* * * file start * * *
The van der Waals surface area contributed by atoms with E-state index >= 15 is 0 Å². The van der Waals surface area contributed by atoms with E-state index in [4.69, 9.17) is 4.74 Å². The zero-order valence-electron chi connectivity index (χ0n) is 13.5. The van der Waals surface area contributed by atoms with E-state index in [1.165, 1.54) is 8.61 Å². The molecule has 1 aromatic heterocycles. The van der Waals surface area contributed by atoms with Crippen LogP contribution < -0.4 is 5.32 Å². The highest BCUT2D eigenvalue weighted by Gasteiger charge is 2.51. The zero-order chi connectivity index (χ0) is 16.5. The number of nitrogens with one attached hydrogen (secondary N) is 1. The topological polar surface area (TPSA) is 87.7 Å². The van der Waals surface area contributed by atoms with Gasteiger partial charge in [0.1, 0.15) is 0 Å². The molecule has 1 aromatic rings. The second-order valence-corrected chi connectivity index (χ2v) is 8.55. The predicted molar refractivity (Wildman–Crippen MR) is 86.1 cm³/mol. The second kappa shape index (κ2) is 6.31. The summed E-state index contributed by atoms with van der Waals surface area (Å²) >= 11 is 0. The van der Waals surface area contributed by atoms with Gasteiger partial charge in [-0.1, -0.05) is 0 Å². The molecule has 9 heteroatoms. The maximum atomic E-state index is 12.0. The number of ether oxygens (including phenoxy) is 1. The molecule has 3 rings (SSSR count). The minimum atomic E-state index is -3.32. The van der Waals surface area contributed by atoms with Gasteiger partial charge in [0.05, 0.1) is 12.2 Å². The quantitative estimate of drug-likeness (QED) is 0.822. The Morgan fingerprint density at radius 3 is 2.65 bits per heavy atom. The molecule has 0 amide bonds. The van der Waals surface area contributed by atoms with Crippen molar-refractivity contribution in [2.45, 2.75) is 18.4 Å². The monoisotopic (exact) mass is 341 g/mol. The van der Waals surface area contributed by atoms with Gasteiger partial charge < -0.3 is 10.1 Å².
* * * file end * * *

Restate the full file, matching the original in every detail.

The van der Waals surface area contributed by atoms with E-state index >= 15 is 0 Å². The van der Waals surface area contributed by atoms with E-state index in [4.69, 9.17) is 4.74 Å². The zero-order valence-electron chi connectivity index (χ0n) is 13.5. The van der Waals surface area contributed by atoms with E-state index in [1.165, 1.54) is 8.61 Å². The molecule has 1 aromatic heterocycles. The van der Waals surface area contributed by atoms with Crippen LogP contribution < -0.4 is 5.32 Å². The highest BCUT2D eigenvalue weighted by Gasteiger charge is 2.51. The zero-order chi connectivity index (χ0) is 16.5. The number of nitrogens with one attached hydrogen (secondary N) is 1. The topological polar surface area (TPSA) is 87.7 Å². The van der Waals surface area contributed by atoms with Gasteiger partial charge in [0.1, 0.15) is 0 Å². The molecule has 1 aromatic rings. The second-order valence-corrected chi connectivity index (χ2v) is 8.55. The predicted molar refractivity (Wildman–Crippen MR) is 86.1 cm³/mol. The second kappa shape index (κ2) is 6.31. The summed E-state index contributed by atoms with van der Waals surface area (Å²) >= 11 is 0. The van der Waals surface area contributed by atoms with Gasteiger partial charge in [-0.1, -0.05) is 0 Å². The molecule has 9 heteroatoms. The maximum atomic E-state index is 12.0. The number of ether oxygens (including phenoxy) is 1. The molecule has 3 rings (SSSR count). The minimum atomic E-state index is -3.32. The van der Waals surface area contributed by atoms with Gasteiger partial charge in [0.05, 0.1) is 12.2 Å². The quantitative estimate of drug-likeness (QED) is 0.822. The Morgan fingerprint density at radius 3 is 2.65 bits per heavy atom. The molecule has 0 amide bonds. The van der Waals surface area contributed by atoms with Crippen molar-refractivity contribution in [2.45, 2.75) is 18.4 Å². The monoisotopic (exact) mass is 341 g/mol. The van der Waals surface area contributed by atoms with Gasteiger partial charge < -0.3 is 10.1 Å².